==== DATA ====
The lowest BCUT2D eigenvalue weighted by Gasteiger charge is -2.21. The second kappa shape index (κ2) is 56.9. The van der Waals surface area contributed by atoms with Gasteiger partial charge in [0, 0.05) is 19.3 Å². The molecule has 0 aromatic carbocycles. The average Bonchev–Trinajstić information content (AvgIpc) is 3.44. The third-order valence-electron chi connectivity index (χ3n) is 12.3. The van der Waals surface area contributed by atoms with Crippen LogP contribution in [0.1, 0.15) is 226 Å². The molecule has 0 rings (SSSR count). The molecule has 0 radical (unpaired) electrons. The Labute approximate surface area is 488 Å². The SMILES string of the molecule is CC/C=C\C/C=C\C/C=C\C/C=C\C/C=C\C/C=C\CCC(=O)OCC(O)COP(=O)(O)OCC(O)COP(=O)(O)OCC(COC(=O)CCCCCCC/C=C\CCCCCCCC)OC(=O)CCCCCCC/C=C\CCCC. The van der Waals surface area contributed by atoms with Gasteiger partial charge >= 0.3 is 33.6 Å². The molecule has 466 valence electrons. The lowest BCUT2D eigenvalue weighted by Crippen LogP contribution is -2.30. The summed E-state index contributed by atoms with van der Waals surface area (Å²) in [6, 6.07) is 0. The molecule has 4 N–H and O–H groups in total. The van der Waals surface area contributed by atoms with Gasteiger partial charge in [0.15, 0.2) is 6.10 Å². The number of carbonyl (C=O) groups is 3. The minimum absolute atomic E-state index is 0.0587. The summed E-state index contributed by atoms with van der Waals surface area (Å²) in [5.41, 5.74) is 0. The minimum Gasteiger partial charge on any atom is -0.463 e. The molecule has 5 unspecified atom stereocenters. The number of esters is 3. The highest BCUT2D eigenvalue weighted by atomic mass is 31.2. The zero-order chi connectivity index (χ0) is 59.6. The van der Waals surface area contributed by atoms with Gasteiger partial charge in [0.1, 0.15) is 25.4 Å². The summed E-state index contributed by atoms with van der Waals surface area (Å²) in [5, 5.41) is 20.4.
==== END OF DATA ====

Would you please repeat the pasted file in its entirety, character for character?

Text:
The lowest BCUT2D eigenvalue weighted by Gasteiger charge is -2.21. The second kappa shape index (κ2) is 56.9. The van der Waals surface area contributed by atoms with Gasteiger partial charge in [0, 0.05) is 19.3 Å². The molecule has 0 aromatic carbocycles. The average Bonchev–Trinajstić information content (AvgIpc) is 3.44. The third-order valence-electron chi connectivity index (χ3n) is 12.3. The van der Waals surface area contributed by atoms with Crippen LogP contribution in [0.1, 0.15) is 226 Å². The molecule has 0 rings (SSSR count). The molecule has 0 radical (unpaired) electrons. The Labute approximate surface area is 488 Å². The SMILES string of the molecule is CC/C=C\C/C=C\C/C=C\C/C=C\C/C=C\C/C=C\CCC(=O)OCC(O)COP(=O)(O)OCC(O)COP(=O)(O)OCC(COC(=O)CCCCCCC/C=C\CCCCCCCC)OC(=O)CCCCCCC/C=C\CCCC. The van der Waals surface area contributed by atoms with Gasteiger partial charge >= 0.3 is 33.6 Å². The molecule has 466 valence electrons. The lowest BCUT2D eigenvalue weighted by Crippen LogP contribution is -2.30. The summed E-state index contributed by atoms with van der Waals surface area (Å²) in [6, 6.07) is 0. The molecule has 4 N–H and O–H groups in total. The van der Waals surface area contributed by atoms with Gasteiger partial charge in [0.15, 0.2) is 6.10 Å². The number of carbonyl (C=O) groups is 3. The minimum absolute atomic E-state index is 0.0587. The summed E-state index contributed by atoms with van der Waals surface area (Å²) in [5.41, 5.74) is 0. The minimum Gasteiger partial charge on any atom is -0.463 e. The molecule has 5 unspecified atom stereocenters. The number of esters is 3. The highest BCUT2D eigenvalue weighted by atomic mass is 31.2. The zero-order chi connectivity index (χ0) is 59.6. The van der Waals surface area contributed by atoms with Gasteiger partial charge in [0.1, 0.15) is 25.4 Å². The summed E-state index contributed by atoms with van der Waals surface area (Å²) in [5, 5.41) is 20.4.